Gasoline and crude oil prices: why the asymmetry?
Stephen Brown and
Economic and Financial Policy Review, 2000, issue Q3, 23-29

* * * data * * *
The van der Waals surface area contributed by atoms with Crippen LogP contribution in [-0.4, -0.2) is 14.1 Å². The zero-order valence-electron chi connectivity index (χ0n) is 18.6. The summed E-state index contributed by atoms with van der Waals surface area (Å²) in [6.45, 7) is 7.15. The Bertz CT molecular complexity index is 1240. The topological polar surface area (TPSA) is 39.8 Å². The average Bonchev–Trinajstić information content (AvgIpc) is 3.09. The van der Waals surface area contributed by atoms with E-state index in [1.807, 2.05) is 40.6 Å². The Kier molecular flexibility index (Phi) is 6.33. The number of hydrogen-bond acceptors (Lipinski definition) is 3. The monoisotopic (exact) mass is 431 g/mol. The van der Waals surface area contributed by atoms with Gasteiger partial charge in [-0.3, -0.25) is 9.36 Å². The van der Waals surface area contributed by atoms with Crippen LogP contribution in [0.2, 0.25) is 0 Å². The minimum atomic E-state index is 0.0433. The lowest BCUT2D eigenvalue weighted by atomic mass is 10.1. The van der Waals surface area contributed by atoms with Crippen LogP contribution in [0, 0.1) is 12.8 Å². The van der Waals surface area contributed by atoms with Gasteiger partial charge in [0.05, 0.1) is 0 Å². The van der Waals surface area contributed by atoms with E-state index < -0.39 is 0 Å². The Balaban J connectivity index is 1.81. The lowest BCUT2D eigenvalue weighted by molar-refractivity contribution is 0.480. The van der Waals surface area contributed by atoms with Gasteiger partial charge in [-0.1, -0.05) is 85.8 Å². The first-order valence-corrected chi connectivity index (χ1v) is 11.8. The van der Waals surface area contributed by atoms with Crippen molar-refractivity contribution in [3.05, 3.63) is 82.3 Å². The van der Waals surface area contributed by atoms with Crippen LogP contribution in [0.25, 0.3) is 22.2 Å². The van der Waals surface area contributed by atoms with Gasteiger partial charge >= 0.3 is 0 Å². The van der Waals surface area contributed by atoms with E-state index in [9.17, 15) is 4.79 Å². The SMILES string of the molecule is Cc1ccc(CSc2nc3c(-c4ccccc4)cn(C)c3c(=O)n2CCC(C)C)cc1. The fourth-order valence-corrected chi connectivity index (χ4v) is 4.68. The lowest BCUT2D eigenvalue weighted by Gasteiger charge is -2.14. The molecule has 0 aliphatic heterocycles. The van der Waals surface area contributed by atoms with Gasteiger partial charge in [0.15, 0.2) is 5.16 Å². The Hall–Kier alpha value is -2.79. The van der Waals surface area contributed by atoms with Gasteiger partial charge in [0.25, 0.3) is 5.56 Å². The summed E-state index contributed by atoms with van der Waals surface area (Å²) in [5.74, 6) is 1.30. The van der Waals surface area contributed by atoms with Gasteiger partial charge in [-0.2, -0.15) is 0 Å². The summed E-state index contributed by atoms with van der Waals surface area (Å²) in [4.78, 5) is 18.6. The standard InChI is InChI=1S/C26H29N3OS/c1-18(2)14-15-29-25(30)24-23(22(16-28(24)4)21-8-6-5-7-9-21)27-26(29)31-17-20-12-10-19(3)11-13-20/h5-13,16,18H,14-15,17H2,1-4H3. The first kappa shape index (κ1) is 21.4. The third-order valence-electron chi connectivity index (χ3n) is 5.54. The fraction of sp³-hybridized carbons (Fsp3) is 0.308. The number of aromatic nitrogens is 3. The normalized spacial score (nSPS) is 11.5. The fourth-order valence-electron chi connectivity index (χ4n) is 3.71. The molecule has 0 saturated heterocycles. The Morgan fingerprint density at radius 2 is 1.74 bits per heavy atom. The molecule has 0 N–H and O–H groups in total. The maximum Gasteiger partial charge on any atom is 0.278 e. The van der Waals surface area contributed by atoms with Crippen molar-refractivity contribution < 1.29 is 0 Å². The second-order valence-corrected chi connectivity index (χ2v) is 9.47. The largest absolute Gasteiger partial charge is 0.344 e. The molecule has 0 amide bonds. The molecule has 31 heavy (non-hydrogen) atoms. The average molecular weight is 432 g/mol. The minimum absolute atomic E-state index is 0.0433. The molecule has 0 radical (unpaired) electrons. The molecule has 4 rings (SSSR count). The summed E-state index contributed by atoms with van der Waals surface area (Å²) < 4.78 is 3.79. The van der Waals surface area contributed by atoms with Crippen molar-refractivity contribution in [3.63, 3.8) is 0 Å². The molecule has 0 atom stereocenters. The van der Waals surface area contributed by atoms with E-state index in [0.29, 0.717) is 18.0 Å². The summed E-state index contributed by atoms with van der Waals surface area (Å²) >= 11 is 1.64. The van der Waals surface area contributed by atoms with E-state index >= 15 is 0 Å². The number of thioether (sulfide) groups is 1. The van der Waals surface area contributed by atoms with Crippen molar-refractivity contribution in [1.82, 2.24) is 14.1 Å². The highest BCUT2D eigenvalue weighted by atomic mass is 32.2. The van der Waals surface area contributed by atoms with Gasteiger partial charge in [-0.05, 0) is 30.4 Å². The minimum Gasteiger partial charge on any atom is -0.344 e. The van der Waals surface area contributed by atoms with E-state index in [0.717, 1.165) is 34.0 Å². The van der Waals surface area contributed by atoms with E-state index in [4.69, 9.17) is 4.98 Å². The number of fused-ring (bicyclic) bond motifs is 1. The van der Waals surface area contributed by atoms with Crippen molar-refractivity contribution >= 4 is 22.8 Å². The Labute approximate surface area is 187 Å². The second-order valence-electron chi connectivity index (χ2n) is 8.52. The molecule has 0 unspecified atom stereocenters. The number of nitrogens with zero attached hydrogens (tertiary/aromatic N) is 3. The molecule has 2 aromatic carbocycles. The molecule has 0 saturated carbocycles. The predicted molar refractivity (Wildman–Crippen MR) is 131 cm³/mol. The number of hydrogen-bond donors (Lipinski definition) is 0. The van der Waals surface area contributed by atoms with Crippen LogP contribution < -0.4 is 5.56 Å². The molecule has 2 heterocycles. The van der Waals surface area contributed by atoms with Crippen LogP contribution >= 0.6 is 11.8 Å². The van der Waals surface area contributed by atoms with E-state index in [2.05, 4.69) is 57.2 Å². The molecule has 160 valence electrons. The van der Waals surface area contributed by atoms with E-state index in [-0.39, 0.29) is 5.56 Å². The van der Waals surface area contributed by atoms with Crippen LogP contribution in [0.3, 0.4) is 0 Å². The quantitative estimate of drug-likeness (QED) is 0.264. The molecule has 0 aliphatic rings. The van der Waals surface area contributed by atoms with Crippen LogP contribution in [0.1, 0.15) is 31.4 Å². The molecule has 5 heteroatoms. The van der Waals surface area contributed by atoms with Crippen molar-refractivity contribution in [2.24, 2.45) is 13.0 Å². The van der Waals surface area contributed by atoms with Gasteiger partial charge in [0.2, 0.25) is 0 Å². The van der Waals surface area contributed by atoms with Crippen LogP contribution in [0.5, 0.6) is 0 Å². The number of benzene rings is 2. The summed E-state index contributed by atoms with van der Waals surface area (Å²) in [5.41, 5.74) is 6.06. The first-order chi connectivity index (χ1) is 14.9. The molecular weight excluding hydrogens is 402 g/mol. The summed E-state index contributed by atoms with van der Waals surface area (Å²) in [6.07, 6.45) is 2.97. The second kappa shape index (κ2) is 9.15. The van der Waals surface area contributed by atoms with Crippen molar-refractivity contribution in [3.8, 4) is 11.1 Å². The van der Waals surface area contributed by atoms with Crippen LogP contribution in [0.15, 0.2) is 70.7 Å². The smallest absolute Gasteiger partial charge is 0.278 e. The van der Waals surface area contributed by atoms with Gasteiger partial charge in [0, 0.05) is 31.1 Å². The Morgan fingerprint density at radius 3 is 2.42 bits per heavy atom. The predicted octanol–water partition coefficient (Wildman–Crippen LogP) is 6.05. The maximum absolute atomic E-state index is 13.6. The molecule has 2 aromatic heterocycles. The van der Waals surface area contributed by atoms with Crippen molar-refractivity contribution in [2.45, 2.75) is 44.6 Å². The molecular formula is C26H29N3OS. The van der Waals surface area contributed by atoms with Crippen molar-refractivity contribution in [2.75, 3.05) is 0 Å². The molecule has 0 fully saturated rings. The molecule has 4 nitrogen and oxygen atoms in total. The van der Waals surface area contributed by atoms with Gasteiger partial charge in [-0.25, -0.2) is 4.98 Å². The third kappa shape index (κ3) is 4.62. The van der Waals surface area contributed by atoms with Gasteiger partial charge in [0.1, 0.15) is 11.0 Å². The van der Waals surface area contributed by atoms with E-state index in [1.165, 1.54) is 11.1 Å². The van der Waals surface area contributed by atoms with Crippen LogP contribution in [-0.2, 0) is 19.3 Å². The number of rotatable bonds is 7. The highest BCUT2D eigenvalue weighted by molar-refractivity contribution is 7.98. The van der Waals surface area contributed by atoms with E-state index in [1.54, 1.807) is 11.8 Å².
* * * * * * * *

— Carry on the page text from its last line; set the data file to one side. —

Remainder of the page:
Many consumers complain that gasoline and crude oil prices have an asymmetric relationship in which gasoline prices raise more quickly when crude oil prices are rising than they fall when crude oil prices are falling. Many also regard the asymmetry they observe as evidence of market power in the petroleum industry. Most previous research provides econometric evidence of the asymmetry, confirming at least part of what consumers suspect. In this article Stephen Brown and Mine Yucel extend the inquiry by examining the market conditions underlying the asymmetric relationship between gasoline and crude oil prices. They find the observed asymmetry is unlikely to be the result of monopoly power. The remaining explanations for the asymmetry suggest that policies to prevent an asymmetric relationship between gasoline and crude oil prices are likely to reduce economic efficiency.
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